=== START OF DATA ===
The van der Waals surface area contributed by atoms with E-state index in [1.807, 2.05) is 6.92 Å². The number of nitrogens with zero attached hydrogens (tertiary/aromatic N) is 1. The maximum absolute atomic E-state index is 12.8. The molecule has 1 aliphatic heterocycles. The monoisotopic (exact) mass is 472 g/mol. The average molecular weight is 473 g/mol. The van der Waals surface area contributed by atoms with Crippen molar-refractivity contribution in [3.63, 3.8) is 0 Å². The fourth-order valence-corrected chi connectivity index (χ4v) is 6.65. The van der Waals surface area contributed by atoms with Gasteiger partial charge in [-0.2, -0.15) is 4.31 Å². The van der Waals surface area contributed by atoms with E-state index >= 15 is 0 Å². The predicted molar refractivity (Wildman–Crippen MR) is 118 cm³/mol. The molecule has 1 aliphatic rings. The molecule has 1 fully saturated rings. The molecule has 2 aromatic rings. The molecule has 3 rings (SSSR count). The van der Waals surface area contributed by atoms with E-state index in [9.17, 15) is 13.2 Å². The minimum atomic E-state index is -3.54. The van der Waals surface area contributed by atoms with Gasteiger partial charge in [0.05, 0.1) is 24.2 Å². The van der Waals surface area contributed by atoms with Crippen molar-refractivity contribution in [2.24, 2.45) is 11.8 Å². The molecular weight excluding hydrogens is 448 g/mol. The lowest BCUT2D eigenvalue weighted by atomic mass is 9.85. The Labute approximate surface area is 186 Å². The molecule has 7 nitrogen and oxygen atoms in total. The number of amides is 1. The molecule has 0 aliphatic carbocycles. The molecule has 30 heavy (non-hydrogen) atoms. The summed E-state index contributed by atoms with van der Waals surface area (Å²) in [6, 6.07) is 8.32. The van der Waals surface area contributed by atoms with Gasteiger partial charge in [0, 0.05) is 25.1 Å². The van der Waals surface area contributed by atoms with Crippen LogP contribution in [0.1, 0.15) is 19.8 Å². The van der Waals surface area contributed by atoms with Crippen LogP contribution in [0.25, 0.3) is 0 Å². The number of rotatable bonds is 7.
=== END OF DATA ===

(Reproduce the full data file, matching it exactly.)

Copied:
The van der Waals surface area contributed by atoms with E-state index in [1.807, 2.05) is 6.92 Å². The number of nitrogens with zero attached hydrogens (tertiary/aromatic N) is 1. The maximum absolute atomic E-state index is 12.8. The molecule has 1 aliphatic heterocycles. The monoisotopic (exact) mass is 472 g/mol. The average molecular weight is 473 g/mol. The van der Waals surface area contributed by atoms with Crippen molar-refractivity contribution in [3.63, 3.8) is 0 Å². The fourth-order valence-corrected chi connectivity index (χ4v) is 6.65. The van der Waals surface area contributed by atoms with Gasteiger partial charge in [-0.2, -0.15) is 4.31 Å². The van der Waals surface area contributed by atoms with E-state index >= 15 is 0 Å². The predicted molar refractivity (Wildman–Crippen MR) is 118 cm³/mol. The molecule has 1 aliphatic rings. The molecule has 1 fully saturated rings. The molecule has 2 aromatic rings. The molecule has 3 rings (SSSR count). The van der Waals surface area contributed by atoms with E-state index in [9.17, 15) is 13.2 Å². The minimum atomic E-state index is -3.54. The van der Waals surface area contributed by atoms with Gasteiger partial charge in [0.05, 0.1) is 24.2 Å². The van der Waals surface area contributed by atoms with Crippen molar-refractivity contribution in [2.24, 2.45) is 11.8 Å². The molecular weight excluding hydrogens is 448 g/mol. The lowest BCUT2D eigenvalue weighted by atomic mass is 9.85. The Labute approximate surface area is 186 Å². The molecule has 7 nitrogen and oxygen atoms in total. The number of amides is 1. The molecule has 0 aliphatic carbocycles. The molecule has 30 heavy (non-hydrogen) atoms. The summed E-state index contributed by atoms with van der Waals surface area (Å²) in [6, 6.07) is 8.32. The van der Waals surface area contributed by atoms with Gasteiger partial charge in [0, 0.05) is 25.1 Å². The van der Waals surface area contributed by atoms with Crippen LogP contribution in [0.1, 0.15) is 19.8 Å². The van der Waals surface area contributed by atoms with Crippen LogP contribution in [0.25, 0.3) is 0 Å². The number of rotatable bonds is 7.